NO to Delinquency Through Soccer

Below is a letter from a friend who is working endlessly to bring equality to the people living in difficult situations in Queretaro, Mexico, and more specifically, in Juriquilla Pueblo.  Juriquilla Pueblo is the original town of Juriquilla, that in recent years, has been surrounded by more affluent neighborhoods.  The town now has no where to expand due to rising land values in the surrounding area.  Due to this, families tend to move in with other families, sharing a home with 3 or 4 other families, in impoverished conditions.

Through her efforts, and those of many others, a much needed soccer program was brought to the town of Juriquilla that caters to the impoverished residing in Juriquilla Pueblo.  Children between the ages of 8 and 16 can enroll for free, practicing 3 times per week at a local park that has been provided by the area government.  The main goal of the program is to keep the kids off the streets, and into sports, building healthy bodies and minds.     

However, we also know that nothing in life is free.  In order for the kids to continue playing games, and not just practice, they must raise money to pay the local soccer club to enroll the four teams.
This is where we are asking for your help.  There are currently 80 players enrolled in the program.  They need to come up with $2400 to enroll the teams in the league, which has already begun.  That comes to just $30 per child.  It doesn´t sound like much, but the average income in this town is about $13 a day, working full time.  And this money doesn´t include any of the extras they need to buy to play (uniforms, socks, cleats, balls, etc...).  All we ask is that you sponsor ONE CHILD.    


To whom it may concern,

My name is Maricruz Ocampo, friend of Angie Guzman, and I am writing on behalf of the Kids of the Town of Juriquilla.  Juriquilla Pueblo, as we call it, is located on the outskirts of the city of Queretaro in the central region of Mexico.  Its population is close to 3,500, most of them impoverished with a monthly income per family below MXP $4,000 ($300 USD).  Many of the homes lack basic services such as electricity, water or cement floors.  They have a kindergarten and elementary school up to the 6th grade, a telesecundaria (7th to 9th grade via television) and the closest public highschool is almost 10 miles away.  There are no school buses.  Most of the kids study up to 9th grade, some highschool and very few have made it to college level.  Most of the parents of this children have 6 years of education and work as maids, in construction or gardening.  There is a high incidence of alcohol consumption and recently of drugs such as marijuana and solvents among teenagers. Juriquilla Pueblo has an average daily income of MXP $170 (USD $12.70) for a family of four.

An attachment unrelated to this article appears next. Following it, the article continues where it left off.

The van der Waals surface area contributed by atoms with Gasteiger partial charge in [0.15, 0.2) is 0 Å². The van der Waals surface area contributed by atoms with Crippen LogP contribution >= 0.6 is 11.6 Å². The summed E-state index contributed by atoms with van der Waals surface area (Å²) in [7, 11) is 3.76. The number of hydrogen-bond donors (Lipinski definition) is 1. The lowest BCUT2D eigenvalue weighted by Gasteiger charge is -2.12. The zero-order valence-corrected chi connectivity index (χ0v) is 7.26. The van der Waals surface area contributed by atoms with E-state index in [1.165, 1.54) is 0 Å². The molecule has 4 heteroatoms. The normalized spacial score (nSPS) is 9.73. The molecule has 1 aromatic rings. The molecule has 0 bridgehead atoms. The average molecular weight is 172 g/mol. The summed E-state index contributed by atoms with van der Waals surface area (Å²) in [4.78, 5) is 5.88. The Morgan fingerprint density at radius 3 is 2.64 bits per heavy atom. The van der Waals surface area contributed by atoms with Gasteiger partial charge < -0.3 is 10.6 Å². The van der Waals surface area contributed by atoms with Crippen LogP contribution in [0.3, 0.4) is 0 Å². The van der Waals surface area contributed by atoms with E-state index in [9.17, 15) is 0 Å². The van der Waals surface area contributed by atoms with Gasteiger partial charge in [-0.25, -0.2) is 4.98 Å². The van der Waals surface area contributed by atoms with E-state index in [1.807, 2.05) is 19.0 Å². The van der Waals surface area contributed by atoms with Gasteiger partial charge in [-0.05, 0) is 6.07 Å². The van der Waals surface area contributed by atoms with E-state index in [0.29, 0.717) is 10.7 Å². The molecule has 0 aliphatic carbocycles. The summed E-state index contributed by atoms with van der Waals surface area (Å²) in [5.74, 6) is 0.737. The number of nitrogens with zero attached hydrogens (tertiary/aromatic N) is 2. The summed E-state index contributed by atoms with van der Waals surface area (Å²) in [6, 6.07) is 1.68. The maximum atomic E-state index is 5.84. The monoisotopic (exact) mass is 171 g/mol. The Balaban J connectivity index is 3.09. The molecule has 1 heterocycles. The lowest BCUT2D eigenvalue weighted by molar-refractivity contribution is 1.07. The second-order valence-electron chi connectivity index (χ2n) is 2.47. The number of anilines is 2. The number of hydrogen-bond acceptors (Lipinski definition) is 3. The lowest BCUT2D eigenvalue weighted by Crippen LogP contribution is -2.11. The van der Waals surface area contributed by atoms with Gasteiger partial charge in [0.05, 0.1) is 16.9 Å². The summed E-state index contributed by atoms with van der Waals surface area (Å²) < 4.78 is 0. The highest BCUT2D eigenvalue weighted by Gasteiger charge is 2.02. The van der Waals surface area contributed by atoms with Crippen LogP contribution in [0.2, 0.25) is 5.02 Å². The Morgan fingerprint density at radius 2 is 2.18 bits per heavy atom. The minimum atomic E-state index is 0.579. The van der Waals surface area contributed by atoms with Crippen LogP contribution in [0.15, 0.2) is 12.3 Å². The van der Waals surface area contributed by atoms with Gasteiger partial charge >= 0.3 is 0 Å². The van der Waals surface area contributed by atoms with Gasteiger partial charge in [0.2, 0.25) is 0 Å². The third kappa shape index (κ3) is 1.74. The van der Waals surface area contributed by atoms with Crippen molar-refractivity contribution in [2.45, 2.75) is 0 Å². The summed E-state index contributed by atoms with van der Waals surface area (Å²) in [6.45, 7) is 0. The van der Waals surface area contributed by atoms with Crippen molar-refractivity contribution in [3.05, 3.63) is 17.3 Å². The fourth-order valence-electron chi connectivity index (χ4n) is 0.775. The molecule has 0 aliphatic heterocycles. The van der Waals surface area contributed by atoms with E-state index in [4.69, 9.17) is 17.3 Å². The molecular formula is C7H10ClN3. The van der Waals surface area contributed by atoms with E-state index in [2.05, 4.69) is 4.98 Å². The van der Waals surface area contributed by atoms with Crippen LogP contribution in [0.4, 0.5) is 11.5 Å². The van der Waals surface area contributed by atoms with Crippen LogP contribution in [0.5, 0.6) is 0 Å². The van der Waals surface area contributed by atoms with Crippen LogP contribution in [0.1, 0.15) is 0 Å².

Our soccer teams are composed of 80 children between the ages of 8 and 16 and are subdivided in four categories.  Most of the children in our teams are undernourished, below average height for their age and lagging in school.  The social situation prevalent in the town makes them ideal targets for gangs, crime and drug and alcohol abuse, since the drop out rate is high.

Regardless of all these disadvantages, they have been champions in the local soccer league on several ocassions.  They are trained by two coaches, both of them also living in impoverished conditions, who struggle constantly to obtain the means to enroll them in the championships, buy balls, uniforms and other training equipment, and obtain means of transportation to get the teams to the games.  Most of the kids are unable to afford uniforms, shoes and socks.  There are instances where two little brothers share the same pair of shoes in order to participate in the same game (one literally takes his shoes off and passes them to his brother).  We have been working with them for the past year and a half and have witnessed the great sacrifices both coaches make in order to keep their teams playing and the children away from drugs and in school.  They are truely local heros that have given their time to this task for over 22 years without any economical compensation, and in many instances, using their meager personal resources to carry on.

My heart breaks every time I see one of these kids having to quit their team because of lack of economic means to continue.  This is particularly true of the older ones, that many times have to find low paying jobs in order to help their families, unable to save a little to carry on playing.

I share this with you in order to appeal to your generosity and kind heart.  We are currently struggling to sing them up to play in the 2014 league because their families have been unable to raise the money to do it.  In order to keep the 60 children playing in the two leagues during a year, is costs $600USD per team per year, or $2,400USD.  This amount covers all tournamente fees for 12 months. We are currently working at the local level to support this effort, but are also reaching out for international sponsors in order to guarantee that these kids carry on with this very important activity, not only for them, but for their entire community.

I sincerely hope for your help in this difficult situation because it would be a tragedy if the last champions are unable to fight for the trophy this year due to lack of funding.

Yours sincerely,

Maricruz Ocampo Guerrero

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Angie Guzman 
Kirkwood, MO
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